Forum for Science, Industry and Business

Sponsored by:     3M 
Search our Site:


Kermit Helps Households Monitor and Manage Their Internet Speed

For years, the relationship between Internet service provider and home user has been a simple, all-you-can-eat model: Pay a flat monthly fee and enjoy all the broadband you want, every byte of which streams at those fantastic speeds the ISPs advertise. Right?

Maybe, maybe not. Now, as the nation’s largest providers prepare to implement usage-based pricing plans, a tool created by Georgia Tech researchers could empower consumers to ensure they are getting the service they are paying for.

Developed by Beki Grinter, an associate professor in Georgia Tech’s School of Interactive Computing, and her team, Kermit is an easy-to-use application that allows users to monitor and control network usage within their home environment, including measuring the actual network speed made available by their Internet service providers (ISPs) and tracking bandwidth usage over time.

“I think it’s widely recognized now, and the FCC is [aware], that people are not getting the speeds that are sometimes advertised,” Grinter said. “What Kermit does is it makes that very visible to people in their homes.”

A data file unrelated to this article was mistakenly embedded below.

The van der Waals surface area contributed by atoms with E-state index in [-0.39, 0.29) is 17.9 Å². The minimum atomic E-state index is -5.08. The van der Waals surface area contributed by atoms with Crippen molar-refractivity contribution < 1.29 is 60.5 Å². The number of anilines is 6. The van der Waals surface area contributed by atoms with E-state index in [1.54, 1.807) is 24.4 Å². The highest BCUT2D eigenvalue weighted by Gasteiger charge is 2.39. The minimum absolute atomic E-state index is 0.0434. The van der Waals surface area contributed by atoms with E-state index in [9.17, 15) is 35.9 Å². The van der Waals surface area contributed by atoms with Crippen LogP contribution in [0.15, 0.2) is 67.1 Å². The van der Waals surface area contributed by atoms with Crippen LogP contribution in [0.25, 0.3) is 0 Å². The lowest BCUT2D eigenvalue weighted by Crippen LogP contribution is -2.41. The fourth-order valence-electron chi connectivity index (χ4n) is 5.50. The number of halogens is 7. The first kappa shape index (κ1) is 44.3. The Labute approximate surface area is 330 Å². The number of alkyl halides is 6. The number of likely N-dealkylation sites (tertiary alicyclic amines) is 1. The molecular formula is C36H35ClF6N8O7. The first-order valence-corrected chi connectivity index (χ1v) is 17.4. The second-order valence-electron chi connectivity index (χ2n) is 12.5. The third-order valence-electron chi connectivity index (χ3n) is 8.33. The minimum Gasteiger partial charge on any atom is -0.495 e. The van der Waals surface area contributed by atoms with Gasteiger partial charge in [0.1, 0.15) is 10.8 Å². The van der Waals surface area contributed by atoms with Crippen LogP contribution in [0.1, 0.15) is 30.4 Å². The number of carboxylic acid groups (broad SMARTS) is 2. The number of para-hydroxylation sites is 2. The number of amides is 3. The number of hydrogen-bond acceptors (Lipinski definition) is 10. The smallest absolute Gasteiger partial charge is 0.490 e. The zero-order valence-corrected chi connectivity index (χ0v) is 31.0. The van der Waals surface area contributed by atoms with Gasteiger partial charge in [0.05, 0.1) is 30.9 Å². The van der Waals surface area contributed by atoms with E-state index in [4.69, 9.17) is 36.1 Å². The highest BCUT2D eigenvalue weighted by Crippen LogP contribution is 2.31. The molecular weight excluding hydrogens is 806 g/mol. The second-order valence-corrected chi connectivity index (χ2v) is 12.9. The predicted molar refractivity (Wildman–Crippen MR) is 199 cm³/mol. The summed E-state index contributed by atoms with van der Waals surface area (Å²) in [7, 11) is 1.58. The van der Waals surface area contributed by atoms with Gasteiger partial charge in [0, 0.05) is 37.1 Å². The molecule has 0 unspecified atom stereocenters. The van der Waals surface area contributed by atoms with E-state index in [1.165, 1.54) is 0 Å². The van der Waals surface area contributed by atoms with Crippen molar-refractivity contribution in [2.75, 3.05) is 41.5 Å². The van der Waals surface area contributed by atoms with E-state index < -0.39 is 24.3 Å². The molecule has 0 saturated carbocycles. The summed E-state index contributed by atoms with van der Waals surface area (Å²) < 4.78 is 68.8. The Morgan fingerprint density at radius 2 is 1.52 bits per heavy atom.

... more about:
»CHI »Households »ISPs »Monitor »Pervasive Computing »Speed

Kermit is being presented Wednesday, May 11, at the CHI 2011 Conference on Human Factors in Computing, held in Vancouver. The paper it is based on, “Why Is My Internet Slow? Making Network Speeds Visible,” was one of 13 to be awarded CHI 2011 Best Paper.

Kermit works by showing the user a simple view of all the home’s devices connected to the Internet: computers, mobile devices, digital video recorders, game systems or anything else that’s networked. Users can rename their devices, or label them with photos to show what they are. At any moment, Kermit can not only show who’s using the Internet, whether through a desktop or mobile device, but it can also limit a device’s speed. The user can even limit or prioritize a specific machine’s traffic.

To test the system, researchers recruited a select number of users, most of whom were not overly savvy with computers or networking technology, to take Kermit home and try it out.

“Even people who were not Internet gurus tried to do this,” said Kermit developer Marshini Chetty, a Ph.D. candidate at Georgia Tech and first author of the CHI paper. “With one husband-and-wife couple, the wife actually limited her husband’s machine because she worked from home. Before, she wouldn’t have gone to the router Web interface to do that, but because Kermit made it easier for her, she was feeling more comfortable to do it. Of course, her husband didn’t really like that.”